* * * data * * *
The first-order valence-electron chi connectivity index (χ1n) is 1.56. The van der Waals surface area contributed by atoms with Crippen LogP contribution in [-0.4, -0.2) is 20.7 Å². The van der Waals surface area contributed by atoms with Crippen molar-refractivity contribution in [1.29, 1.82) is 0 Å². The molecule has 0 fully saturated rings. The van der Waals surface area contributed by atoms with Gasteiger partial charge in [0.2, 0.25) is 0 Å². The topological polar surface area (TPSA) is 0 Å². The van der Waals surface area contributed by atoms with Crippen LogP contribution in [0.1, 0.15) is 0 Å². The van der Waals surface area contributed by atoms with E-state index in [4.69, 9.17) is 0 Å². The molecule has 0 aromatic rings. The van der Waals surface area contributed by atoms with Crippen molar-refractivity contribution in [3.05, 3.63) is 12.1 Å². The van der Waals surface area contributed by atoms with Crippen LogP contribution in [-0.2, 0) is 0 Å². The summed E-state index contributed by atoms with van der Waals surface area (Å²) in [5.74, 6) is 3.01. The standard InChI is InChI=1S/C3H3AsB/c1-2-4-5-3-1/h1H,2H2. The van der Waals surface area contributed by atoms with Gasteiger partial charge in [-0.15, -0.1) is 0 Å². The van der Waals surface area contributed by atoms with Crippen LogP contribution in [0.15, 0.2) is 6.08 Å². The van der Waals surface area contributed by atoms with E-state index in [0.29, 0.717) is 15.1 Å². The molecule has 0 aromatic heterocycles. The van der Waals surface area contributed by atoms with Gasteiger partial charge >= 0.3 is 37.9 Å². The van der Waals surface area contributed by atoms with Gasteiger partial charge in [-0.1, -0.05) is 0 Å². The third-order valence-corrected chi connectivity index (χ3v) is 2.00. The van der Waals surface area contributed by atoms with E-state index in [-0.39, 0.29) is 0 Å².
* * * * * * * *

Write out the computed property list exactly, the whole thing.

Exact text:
The first-order valence-electron chi connectivity index (χ1n) is 1.56. The van der Waals surface area contributed by atoms with Crippen LogP contribution in [-0.4, -0.2) is 20.7 Å². The van der Waals surface area contributed by atoms with Crippen molar-refractivity contribution in [1.29, 1.82) is 0 Å². The molecule has 0 fully saturated rings. The van der Waals surface area contributed by atoms with Gasteiger partial charge in [0.2, 0.25) is 0 Å². The topological polar surface area (TPSA) is 0 Å². The van der Waals surface area contributed by atoms with Crippen LogP contribution in [0.1, 0.15) is 0 Å². The van der Waals surface area contributed by atoms with E-state index in [4.69, 9.17) is 0 Å². The molecule has 0 aromatic rings. The van der Waals surface area contributed by atoms with Crippen molar-refractivity contribution in [3.05, 3.63) is 12.1 Å². The van der Waals surface area contributed by atoms with Crippen LogP contribution in [-0.2, 0) is 0 Å². The summed E-state index contributed by atoms with van der Waals surface area (Å²) in [5.74, 6) is 3.01. The standard InChI is InChI=1S/C3H3AsB/c1-2-4-5-3-1/h1H,2H2. The van der Waals surface area contributed by atoms with Gasteiger partial charge in [-0.15, -0.1) is 0 Å². The van der Waals surface area contributed by atoms with Crippen LogP contribution in [0.15, 0.2) is 6.08 Å². The van der Waals surface area contributed by atoms with E-state index in [0.29, 0.717) is 15.1 Å². The molecule has 0 aromatic heterocycles. The van der Waals surface area contributed by atoms with Gasteiger partial charge >= 0.3 is 37.9 Å². The van der Waals surface area contributed by atoms with Gasteiger partial charge in [-0.1, -0.05) is 0 Å². The third-order valence-corrected chi connectivity index (χ3v) is 2.00. The van der Waals surface area contributed by atoms with E-state index in [-0.39, 0.29) is 0 Å².